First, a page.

http://www.familyhelper.net/arc/inst.html
    I think we can disregard the medical problems mentions as not originating in the institutional care given

    http://www.aaas.org/news/releases/2003/0214neglect.shtml
    I thought it was a Swedish study but I could not find one.
     
  14. Quiddity

    Quiddity UndertheInfluenceofGiants

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    What if a loved one is not in the species, What then? Would you risk your life for someone you don't love?

    If one pushes far enough on this statement you will see why Anagama see's it as caring and not love.

    Loving a specific person can only serve as a danger to species as a whole. Just think about it..;)

    ~Victor
     
  15. painted wolf

    painted wolf Grey Muzzle

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    actually love for specific individuals is good. It enhances community function by ensuring that everyone in the community cares for at least one other member of the tribe/clan/whatever.
    Love for your mate inhances your abilities to create and raise children... love for the children inhances your ability to care for them... Love for your parents inhances your ability and desire to help them.... and so on and so forth.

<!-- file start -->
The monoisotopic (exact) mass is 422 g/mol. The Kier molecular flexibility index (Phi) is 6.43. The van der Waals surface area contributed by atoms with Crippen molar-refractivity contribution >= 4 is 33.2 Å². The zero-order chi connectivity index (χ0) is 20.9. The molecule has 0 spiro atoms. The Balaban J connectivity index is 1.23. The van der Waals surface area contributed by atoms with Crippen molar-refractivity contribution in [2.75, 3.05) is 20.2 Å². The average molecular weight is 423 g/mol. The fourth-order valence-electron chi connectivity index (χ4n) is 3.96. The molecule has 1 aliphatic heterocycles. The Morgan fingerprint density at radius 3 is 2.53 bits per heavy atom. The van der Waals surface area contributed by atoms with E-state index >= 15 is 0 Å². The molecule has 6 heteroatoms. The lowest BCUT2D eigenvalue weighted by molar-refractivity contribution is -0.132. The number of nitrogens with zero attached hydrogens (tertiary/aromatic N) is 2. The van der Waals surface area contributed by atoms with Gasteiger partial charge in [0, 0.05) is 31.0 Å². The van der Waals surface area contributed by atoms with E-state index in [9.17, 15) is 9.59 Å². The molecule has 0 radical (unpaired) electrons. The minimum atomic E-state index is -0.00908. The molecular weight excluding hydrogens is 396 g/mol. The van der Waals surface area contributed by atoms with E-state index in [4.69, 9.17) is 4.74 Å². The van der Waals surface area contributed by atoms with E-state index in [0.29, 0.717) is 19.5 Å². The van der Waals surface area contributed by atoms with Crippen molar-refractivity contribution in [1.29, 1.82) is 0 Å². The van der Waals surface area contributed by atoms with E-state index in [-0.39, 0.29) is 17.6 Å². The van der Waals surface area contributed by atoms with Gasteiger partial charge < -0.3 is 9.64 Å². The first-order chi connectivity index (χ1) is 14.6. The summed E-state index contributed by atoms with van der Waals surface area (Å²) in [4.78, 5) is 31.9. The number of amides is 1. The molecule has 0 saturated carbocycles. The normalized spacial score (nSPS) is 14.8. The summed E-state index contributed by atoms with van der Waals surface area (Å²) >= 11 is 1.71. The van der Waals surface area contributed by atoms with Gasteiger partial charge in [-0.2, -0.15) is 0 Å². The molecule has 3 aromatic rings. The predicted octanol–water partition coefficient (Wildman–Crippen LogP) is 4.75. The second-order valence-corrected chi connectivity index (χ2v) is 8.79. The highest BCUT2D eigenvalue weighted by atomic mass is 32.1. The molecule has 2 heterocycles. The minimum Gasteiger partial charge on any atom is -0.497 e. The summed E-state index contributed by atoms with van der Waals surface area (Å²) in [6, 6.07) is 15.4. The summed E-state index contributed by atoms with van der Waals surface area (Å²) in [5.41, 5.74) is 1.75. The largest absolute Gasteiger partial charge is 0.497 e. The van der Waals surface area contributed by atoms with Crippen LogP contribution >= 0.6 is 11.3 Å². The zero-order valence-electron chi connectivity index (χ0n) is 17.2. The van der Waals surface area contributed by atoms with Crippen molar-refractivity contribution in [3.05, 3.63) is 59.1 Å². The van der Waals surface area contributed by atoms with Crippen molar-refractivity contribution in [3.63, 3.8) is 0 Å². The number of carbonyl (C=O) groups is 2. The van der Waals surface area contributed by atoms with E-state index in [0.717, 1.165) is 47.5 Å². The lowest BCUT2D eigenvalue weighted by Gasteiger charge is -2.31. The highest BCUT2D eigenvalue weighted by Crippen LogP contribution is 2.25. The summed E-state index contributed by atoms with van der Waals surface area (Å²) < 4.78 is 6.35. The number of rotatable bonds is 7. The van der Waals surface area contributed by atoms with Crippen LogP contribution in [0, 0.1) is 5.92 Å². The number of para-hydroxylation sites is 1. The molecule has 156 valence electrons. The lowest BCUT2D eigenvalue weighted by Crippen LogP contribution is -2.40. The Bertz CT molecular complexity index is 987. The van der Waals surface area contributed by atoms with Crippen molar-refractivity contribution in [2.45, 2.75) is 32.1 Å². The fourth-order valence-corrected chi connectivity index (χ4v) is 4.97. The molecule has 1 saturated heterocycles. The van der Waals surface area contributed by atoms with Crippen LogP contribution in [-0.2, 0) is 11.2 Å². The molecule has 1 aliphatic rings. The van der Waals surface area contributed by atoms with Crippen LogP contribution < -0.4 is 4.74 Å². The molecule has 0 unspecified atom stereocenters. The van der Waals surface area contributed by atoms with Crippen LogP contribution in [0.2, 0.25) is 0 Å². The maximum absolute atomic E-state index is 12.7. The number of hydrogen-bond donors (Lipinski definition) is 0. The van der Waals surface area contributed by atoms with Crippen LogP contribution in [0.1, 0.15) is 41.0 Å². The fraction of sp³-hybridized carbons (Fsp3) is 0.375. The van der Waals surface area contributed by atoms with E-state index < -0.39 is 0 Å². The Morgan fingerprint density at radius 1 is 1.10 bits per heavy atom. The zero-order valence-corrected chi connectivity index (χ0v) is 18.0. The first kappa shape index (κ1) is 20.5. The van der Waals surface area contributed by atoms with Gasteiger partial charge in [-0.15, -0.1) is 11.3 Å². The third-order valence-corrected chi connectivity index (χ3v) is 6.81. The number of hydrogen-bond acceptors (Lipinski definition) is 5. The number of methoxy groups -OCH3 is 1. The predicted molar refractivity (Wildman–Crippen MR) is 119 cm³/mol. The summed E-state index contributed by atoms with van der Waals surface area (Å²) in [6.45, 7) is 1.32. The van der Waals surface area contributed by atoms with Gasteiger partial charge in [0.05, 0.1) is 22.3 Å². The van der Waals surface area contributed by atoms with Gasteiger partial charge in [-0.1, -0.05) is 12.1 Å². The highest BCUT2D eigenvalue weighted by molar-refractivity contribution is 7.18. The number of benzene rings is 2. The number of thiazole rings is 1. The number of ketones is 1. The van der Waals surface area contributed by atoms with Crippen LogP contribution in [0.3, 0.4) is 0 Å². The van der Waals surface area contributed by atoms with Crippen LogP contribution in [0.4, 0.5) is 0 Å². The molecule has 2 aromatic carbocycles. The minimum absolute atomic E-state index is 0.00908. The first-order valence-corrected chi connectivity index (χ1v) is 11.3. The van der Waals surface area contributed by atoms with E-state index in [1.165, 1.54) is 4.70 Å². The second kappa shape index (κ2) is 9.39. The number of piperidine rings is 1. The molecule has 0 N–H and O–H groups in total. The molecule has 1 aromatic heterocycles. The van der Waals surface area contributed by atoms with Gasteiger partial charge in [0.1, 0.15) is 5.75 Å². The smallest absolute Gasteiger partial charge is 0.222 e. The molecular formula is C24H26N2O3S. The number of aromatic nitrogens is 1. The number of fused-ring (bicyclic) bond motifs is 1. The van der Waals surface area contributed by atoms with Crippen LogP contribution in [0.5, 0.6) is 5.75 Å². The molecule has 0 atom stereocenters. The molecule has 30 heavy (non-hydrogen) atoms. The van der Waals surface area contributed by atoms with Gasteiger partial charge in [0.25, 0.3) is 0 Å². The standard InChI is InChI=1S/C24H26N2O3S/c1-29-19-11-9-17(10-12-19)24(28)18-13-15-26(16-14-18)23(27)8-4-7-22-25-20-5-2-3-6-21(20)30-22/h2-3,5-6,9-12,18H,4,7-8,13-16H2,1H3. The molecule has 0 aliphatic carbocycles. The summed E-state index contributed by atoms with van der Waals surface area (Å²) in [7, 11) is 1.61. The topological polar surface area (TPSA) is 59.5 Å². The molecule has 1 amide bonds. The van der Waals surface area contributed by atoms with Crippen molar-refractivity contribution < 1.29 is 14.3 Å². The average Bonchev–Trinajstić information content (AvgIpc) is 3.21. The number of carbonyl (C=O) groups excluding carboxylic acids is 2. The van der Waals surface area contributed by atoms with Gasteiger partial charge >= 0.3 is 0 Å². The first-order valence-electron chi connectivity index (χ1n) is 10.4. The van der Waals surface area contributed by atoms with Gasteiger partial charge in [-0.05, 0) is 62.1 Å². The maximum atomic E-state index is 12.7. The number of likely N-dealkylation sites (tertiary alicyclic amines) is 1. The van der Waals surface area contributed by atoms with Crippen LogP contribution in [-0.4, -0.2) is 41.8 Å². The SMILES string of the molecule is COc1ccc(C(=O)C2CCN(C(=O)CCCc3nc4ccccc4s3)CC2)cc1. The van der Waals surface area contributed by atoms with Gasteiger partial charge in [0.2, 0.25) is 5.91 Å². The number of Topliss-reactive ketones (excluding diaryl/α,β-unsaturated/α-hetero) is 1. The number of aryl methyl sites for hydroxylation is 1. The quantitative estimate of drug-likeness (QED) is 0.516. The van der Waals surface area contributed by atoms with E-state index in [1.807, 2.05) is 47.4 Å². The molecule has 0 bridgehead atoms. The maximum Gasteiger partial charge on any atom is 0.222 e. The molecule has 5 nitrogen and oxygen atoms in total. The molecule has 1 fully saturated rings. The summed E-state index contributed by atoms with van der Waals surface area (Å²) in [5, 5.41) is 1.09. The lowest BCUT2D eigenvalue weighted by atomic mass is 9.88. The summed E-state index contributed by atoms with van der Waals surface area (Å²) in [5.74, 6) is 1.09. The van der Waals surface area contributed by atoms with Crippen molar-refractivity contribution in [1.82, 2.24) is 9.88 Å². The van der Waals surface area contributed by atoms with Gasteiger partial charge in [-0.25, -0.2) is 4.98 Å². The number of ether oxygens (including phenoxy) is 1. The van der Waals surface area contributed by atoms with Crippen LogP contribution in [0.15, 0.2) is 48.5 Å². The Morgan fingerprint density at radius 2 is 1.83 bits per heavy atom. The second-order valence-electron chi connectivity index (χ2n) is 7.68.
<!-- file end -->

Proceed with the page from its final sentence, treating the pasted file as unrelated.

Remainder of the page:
as for interspecies love... An African Lioness adopted an Eland antilope calf. She groomed, and guarded the calf from predators... she eaven let the calf nurse from an Eland cow. This wasn't even her first adopted calf, but her second. :D
    Sadly the first calf was killed by another group of lions while she was absent. (either sleeping or eating I can't remember off the top of my head)

    wa:do
     
  16. Fatmop

    Fatmop Active Member

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    Ok, a retrospective observational experiment, then? That makes more sense.

    Two different questions?
    If a loved one is not in the species, then I'd expect you'd still treat he/she/it the same as a loved one within the species. After all, the word "love" stands for quite a powerful emotion. Could you give an example of someone truly loving someone outside of their species? Then we could go from there.
    Would I risk my life for someone I don't love? Within the species - perhaps. "Love of country" would make me risk my life, even if I don't love each citizen personally. If I were a highly paid bodyguard, I also might not love the one I risk my life for...

    I meant it only within the context of what was said. Each member of the species has the capacity to love other members of the species (or... not of the species).

    If you qualified that statement by saying "Loving ONLY a specific person," then I might be inclined to agree. As it is, though, I only have to think up one counter-example to disconfirm your statement.